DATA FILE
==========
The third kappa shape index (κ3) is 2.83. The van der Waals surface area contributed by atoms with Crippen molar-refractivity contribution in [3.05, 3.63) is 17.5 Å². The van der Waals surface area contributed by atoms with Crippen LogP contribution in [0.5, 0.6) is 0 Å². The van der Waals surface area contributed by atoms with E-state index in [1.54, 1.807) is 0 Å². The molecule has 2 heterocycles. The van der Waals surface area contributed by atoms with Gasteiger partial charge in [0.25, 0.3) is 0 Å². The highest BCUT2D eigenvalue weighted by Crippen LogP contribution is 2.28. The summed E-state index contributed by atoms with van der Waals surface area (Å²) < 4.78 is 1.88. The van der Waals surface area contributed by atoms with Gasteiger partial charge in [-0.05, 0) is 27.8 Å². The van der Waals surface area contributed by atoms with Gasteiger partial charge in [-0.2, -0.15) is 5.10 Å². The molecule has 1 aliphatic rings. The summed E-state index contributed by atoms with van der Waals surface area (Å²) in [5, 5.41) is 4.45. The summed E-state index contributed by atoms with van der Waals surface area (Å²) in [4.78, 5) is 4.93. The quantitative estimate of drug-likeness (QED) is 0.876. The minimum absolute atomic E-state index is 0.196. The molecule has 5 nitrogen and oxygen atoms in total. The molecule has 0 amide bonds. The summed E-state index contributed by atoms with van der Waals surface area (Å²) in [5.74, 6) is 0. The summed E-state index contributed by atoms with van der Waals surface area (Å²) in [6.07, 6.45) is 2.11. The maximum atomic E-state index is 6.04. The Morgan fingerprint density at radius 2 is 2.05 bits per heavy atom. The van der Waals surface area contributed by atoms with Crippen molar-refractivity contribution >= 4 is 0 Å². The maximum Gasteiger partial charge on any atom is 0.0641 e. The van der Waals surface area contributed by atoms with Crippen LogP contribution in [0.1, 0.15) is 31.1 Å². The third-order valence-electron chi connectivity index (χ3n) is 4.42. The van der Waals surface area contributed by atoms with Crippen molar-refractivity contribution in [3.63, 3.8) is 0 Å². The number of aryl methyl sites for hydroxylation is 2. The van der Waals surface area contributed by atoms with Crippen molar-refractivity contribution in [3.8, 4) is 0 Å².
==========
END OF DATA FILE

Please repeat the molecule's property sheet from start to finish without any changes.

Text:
The third kappa shape index (κ3) is 2.83. The van der Waals surface area contributed by atoms with Crippen molar-refractivity contribution in [3.05, 3.63) is 17.5 Å². The van der Waals surface area contributed by atoms with Crippen LogP contribution in [0.5, 0.6) is 0 Å². The van der Waals surface area contributed by atoms with E-state index in [1.54, 1.807) is 0 Å². The molecule has 2 heterocycles. The van der Waals surface area contributed by atoms with Gasteiger partial charge in [0.25, 0.3) is 0 Å². The highest BCUT2D eigenvalue weighted by Crippen LogP contribution is 2.28. The summed E-state index contributed by atoms with van der Waals surface area (Å²) < 4.78 is 1.88. The van der Waals surface area contributed by atoms with Gasteiger partial charge in [-0.05, 0) is 27.8 Å². The van der Waals surface area contributed by atoms with Gasteiger partial charge in [-0.2, -0.15) is 5.10 Å². The molecule has 1 aliphatic rings. The summed E-state index contributed by atoms with van der Waals surface area (Å²) in [5, 5.41) is 4.45. The summed E-state index contributed by atoms with van der Waals surface area (Å²) in [4.78, 5) is 4.93. The quantitative estimate of drug-likeness (QED) is 0.876. The minimum absolute atomic E-state index is 0.196. The molecule has 5 nitrogen and oxygen atoms in total. The molecule has 0 amide bonds. The summed E-state index contributed by atoms with van der Waals surface area (Å²) in [5.74, 6) is 0. The summed E-state index contributed by atoms with van der Waals surface area (Å²) in [6.07, 6.45) is 2.11. The maximum atomic E-state index is 6.04. The Morgan fingerprint density at radius 2 is 2.05 bits per heavy atom. The van der Waals surface area contributed by atoms with Crippen molar-refractivity contribution >= 4 is 0 Å². The maximum Gasteiger partial charge on any atom is 0.0641 e. The van der Waals surface area contributed by atoms with Crippen LogP contribution in [0.1, 0.15) is 31.1 Å². The third-order valence-electron chi connectivity index (χ3n) is 4.42. The van der Waals surface area contributed by atoms with Crippen molar-refractivity contribution in [3.63, 3.8) is 0 Å². The number of aryl methyl sites for hydroxylation is 2. The van der Waals surface area contributed by atoms with Crippen molar-refractivity contribution in [3.8, 4) is 0 Å².